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WORKSHOP: STAYING SAFE IN A LESS THAN SAFE WORLD

HiPerformance Security will be putting on a Zoom online workshop: STAYING SAFE IN A LESS THAN SAFE WORLD on Saturday April 3 From 2:00 – 4:00 PM We are increasingly living in a world where people often feel unsafe and afraid even in there own towns. We will be putting on an online workshop to help deal with these concerns and give you some basic skills to stay safer.

This workshop will cover:

1) Understanding crime in Washington. 2) Learning Situation Awareness 3) Avoiding Becoming A Victim 4) Basic Conflict De-Escalation Techniques 5) Responding to Physical Attacks

The first step in being safer is “Situational Awareness”. Situational Awareness allows rapid, decisive action in dangerous situations regardless of whether our conscious is aware of them. To put it simply, it can be defined as “paying attention to your surroundings”. in situational awareness, when your subconscious or “gut” makes a strong recommendation on what to do, you should always give it serious consideration. If you feel unsafe walking down a street or getting into an elevator with a stranger late at night then listen to your instinct and change your actions. Predator’s are always looking for potential victims. They often reads peoples body language as well as verbal & non-verbal behaviors. So the goal is to make yourself unattractive to these predators because they are looking for victims, not challenges. One of the best ways to deal with potential threats is using conflict de-escalation. Conflict de-escalation is intended to prevent escalation of conflicts and differences into potential violence. This can be done in several ways:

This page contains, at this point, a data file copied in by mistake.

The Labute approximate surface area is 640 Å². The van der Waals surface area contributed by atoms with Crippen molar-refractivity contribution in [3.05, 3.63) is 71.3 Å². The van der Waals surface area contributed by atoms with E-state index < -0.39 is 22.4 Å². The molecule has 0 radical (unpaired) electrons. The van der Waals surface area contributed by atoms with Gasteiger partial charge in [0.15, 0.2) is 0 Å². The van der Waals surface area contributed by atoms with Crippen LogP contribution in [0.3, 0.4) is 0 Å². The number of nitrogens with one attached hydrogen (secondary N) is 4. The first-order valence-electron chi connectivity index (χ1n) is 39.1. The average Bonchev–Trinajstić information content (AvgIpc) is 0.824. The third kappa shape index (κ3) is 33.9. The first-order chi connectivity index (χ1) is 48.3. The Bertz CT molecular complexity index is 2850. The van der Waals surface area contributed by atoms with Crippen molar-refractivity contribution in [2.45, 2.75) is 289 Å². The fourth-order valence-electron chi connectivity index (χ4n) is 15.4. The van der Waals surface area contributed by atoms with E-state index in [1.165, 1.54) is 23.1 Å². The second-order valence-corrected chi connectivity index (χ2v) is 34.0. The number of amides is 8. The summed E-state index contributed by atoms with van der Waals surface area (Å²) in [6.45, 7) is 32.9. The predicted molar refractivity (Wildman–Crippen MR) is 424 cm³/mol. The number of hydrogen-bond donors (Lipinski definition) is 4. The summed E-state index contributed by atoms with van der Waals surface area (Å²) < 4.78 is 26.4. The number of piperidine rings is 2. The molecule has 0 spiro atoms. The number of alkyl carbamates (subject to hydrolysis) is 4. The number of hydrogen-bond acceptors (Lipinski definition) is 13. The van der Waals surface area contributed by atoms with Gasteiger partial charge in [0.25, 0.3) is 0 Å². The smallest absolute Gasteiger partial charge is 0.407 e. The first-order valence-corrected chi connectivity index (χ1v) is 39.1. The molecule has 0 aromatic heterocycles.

Building rapport with a potential threat is one of the most important ways of avoiding escalation of tense situations and reducing the likelihood of violence. One of the most effective ways of building rapport is merely by listening to the other person. Listening is a powerful tool. When other people think that you have not listened to their concerns, they will often see you as a threat. Merely repeating back what person said can reduce tensions in a situation: “So what I hear you saying is that you believe…….. Controlling your voice tone and body language is another powerful de-escalation tool. A significant portion of the message people receive from you in face-to-face situations is conveyed through your body language and your voice tone. If you look threatening, you are threatening. If you want to de-escalate a conflict, remember to control your voice tone and body-language. If you ever need to change something you said to avoid a misunderstanding, you can use “reframing. Reframing allows you to restate (or even completely change) what you had previously said: “Let me reframe what I just said….

Finally, if a physical attack is unavoidable, you should focus on surviving the attack and escaping as soon as possible. Staying safe during an attack is not about “winning” a fight but protecting yourself and removing yourself from danger so that you can report this crime to the police. For more information on keeping yourself safer, please attend our Workshop.


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